Family tradition of untruth
That the apple doesn’t fall far from the tree was once more starkly demonstrated last week by the dictator’s son and namesake Ferdinand Marcos Jr. This election also-ran who still can’t get over the fact that he lost the vice presidency (and who continues to be indulged by the Presidential Electoral Tribunal) made bold claims startling for their fidelity to dissembling and fraud: That, contrary to accusations, it was his family that was the “victim” of historical revisionism because the charges remain unproven; that young Filipinos were being fed lies about his family; that textbooks should thus be cleaned of these supposed falsehoods. Marcos Jr. has tried yet again to climb out of the swamp of irrelevance, this time aided and abetted by some character who called him “the real vice president.” It is important that his latest attempt to burnish the notorious family brand be swatted down forthwith, even if the temptation is great that it just be ignored as one would the buzzing of a fly. Much damage is, and has been, done by a benign indifference. Pelf being the great enabler, the family’s camp has made an industry out of falsely projecting Ferdinand Marcos’ dictatorship as the Philippines’ “golden age,” and there’s a list of online sites that churn out such fabrications and more. Everyone with a stake in the democratic project should pull together to disabuse other Filipinos of this family’s delusions of grandeur, and to counter with fact its long-running engagement with fraud.
Marcos Jr. claimed that stuff had been written in children’s textbooks about his family’s supposed thievery and other wrongdoing but that court proceedings showed these up as untrue: “Nilagay nila sa libro, sa textbook ng mga bata, na ganito, na ang mga Marcos ganito ang ninakaw, ganito ang ginawa. Ngayon lumalabas sa korte, hindi totoo lahat nang sinabi ninyo dahil hindi niyo naipakita.”
He said there was “no evidence” of his family’s supposed crimes and that the allegations were “political propaganda.” And he added, in a sly imitation of offended virtue: “Essentially, you are teaching children lies.”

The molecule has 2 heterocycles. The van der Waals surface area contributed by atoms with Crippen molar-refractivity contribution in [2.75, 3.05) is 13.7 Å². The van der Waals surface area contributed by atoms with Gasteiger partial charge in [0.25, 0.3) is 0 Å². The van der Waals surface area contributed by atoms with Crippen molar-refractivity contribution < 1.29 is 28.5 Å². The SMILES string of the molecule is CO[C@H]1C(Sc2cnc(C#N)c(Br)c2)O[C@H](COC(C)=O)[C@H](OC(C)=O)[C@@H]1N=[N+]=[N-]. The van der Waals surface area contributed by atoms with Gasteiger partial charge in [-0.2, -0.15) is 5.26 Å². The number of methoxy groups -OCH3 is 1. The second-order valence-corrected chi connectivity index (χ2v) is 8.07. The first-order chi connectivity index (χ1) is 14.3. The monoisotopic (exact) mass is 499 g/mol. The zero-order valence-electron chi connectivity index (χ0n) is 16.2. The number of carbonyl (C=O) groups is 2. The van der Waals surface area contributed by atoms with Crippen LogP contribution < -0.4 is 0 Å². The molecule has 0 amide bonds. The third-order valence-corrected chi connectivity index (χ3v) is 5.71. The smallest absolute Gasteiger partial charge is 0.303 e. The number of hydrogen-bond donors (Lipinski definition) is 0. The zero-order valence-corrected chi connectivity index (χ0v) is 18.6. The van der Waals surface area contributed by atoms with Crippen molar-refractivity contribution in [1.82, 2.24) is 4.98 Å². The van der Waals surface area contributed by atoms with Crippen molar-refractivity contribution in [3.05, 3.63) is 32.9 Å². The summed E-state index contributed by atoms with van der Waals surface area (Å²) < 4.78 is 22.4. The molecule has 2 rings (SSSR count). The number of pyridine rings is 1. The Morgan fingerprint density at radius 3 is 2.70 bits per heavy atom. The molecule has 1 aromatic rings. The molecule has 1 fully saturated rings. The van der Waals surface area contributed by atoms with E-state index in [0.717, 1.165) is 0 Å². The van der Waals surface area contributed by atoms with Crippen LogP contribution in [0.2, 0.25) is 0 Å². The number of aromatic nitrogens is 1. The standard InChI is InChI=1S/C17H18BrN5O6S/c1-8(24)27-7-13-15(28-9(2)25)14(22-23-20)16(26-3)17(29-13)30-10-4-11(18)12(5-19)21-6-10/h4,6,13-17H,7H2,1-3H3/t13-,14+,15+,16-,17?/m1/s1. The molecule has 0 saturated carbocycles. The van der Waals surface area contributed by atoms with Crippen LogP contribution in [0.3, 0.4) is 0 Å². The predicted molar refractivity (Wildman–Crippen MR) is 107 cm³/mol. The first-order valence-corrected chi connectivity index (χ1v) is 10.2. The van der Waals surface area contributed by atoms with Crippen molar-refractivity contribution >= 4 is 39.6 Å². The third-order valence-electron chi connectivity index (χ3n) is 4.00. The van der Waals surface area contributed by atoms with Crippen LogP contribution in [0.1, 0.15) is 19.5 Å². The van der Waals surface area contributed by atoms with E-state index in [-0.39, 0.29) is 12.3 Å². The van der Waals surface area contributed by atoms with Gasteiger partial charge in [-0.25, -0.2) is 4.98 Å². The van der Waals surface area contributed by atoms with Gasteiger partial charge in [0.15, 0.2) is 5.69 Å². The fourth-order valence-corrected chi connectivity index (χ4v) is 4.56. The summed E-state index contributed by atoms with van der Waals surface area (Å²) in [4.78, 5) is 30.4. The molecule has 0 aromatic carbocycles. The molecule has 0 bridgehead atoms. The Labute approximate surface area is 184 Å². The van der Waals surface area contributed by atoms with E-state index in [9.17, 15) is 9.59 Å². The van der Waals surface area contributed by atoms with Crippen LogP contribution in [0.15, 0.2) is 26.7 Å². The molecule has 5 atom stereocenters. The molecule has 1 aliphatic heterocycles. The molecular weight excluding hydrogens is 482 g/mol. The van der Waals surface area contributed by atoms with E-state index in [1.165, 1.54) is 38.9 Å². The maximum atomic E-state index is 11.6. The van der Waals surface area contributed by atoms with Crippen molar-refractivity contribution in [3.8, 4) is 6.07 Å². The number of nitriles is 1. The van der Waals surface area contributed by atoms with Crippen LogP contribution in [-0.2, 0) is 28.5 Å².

Marcos Jr. upholds an apparent family tradition of untruth, starting from the paterfamilias’ claim of a bemedalled wartime record as a soldier (described by the National Historical Commission of the Philippines as “fraught with myths, factual inconsistencies and lies,” and debunked by the freedom fighter Bonifacio Gillego and certain US Army officials), and continuing in his sister the senator’s claim of academic achievements here and abroad (denied by the University of the Philippines and Princeton University).
In declaring “no evidence” to back accusations of his family’s plunder, he behaves as if all other Filipinos have been rendered cretins by impoverishment and have forgotten court records, including in the Supreme Court, stating that the Marcos wealth was ill-gotten.
At the Sandiganbayan, Associate Justice Maryann Corpus Mañalac, while concurring in the dismissal last year of a P200-billion forfeiture case against Ferdinand and Imelda Marcos and their cronies, said in a separate opinion: “The fact that the Marcoses have ill-gotten wealth or illegally acquired properties has already been judicially established.”
Mañalac said the Marcoses had failed to “overcome the finding of prima facie presumption” of their ill-gotten wealth, part of which, she noted, had been returned to the Philippine government through compromise agreements. “Indeed,” she said in reference to offshore accounts set up by Ferdinand Marcos, “if all these financial transactions were lawful and legitimate, one wonders why the former president had to use dummies and trustees in the acquisition of assets and properties here and overseas.”
“No evidence”? Republic Act No. 10368, passed when Marcos Jr. was a senator, provides for P10 billion in reparation for victims of human rights violations during the dictatorship and requires the creation of a commission to ensure the teaching of “martial law atrocities” and the lives of the victims.
Even in their panicked flight to Hawaii on that fateful night in February 1986, when a furious people were close to coming through the Palace gates, the Marcoses could not tear themselves away with just the clothes on their backs. According to Nick Davies writing in The Guardian, an official US Customs record of the family’s possessions in the two C-141 planes that transported them listed: 23 wooden crates; 12 suitcases and bags and various boxes of clothes; 413 pieces of jewelry including 70 pairs of jewel-studded cufflinks; an ivory statue of the Santo Niño with a silver mantle and a diamond necklace; 24 gold bricks inscribed with the words “To my husband on our 24th anniversary”; and more than P27 million in freshly printed notes.
And Imelda Marcos, convicted of seven counts of graft in November 2018, was partying on the night of the promulgation of the Sandiganbayan’s decision.
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